Treating Symptoms vs. Curing the Disease
Even before the pandemic struck, the push for teacher “self-care” often seemed to address the symptoms of burnout rather than its root causes. The disconnect between prescriptions for self-care and the harsh conditions teachers face can be jarring. In the face of a mortal threat, tips like “laugh and learn from your mistakes” and “find ways to work on and improve your self-image” seem absurd.
With new infections still surging, our nation has to adequately address teachers’ concerns about whether the return to school will damage their health or even claim their lives.
So how can we avert another crisis within a crisis, a worsening teacher exodus nested within the global catastrophe wrought by COVID-19? How can school leaders help teachers care for themselves when, more than ever, their lives are on the line?
1. Provide teachers with decision-making power on when and how to resume in-person instruction.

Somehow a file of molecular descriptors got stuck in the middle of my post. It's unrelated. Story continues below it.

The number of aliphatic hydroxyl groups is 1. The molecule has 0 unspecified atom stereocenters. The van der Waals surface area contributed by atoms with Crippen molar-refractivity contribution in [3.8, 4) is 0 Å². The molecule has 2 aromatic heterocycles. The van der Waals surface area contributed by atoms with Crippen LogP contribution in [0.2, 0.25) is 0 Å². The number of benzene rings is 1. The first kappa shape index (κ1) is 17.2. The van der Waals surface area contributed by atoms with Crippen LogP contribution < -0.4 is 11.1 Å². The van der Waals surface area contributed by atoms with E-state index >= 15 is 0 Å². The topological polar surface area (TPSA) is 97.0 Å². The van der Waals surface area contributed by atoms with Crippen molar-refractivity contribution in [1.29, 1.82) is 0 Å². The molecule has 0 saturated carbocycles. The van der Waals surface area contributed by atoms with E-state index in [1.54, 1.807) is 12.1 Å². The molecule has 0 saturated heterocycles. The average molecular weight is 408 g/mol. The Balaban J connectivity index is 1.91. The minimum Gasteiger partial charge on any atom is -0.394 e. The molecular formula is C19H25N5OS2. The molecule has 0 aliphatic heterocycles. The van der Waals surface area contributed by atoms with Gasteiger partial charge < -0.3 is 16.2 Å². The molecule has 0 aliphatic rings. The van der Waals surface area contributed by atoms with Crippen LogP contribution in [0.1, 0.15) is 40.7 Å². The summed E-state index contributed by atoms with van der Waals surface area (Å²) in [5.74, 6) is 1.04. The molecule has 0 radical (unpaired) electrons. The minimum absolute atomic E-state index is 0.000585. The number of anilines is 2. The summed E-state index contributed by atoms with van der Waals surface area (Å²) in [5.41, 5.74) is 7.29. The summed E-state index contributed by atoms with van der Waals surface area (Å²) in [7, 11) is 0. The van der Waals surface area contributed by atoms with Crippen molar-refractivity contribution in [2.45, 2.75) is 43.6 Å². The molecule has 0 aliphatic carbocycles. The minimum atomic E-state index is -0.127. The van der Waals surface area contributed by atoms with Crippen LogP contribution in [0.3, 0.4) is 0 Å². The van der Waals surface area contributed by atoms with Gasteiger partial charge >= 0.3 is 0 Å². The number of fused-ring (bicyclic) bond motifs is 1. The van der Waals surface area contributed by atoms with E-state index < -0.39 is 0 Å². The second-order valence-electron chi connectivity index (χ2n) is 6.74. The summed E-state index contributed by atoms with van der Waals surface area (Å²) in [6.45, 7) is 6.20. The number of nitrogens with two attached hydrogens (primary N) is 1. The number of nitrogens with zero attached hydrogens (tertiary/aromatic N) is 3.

Teachers understand the realities of the classroom. We know what kind of personal protective equipment students and staff will need when they return to face-to-face teaching. We know what’s realistic when it comes to social distancing in a kindergarten classroom, as opposed to a middle school.
We can also translate emerging knowledge about the spread of COVID-19 into practice, like planning more instruction outside and designing classrooms so that each student has their own space, distanced from other desks or even surrounded by shower curtains, where they can do their work safely.
Returning to school will inevitably be a fraught proposition. But giving teachers a say in when and how it happens could go a long way toward averting the kind of massive teacher strike or exodus that would cripple our school system.
2. Provide options.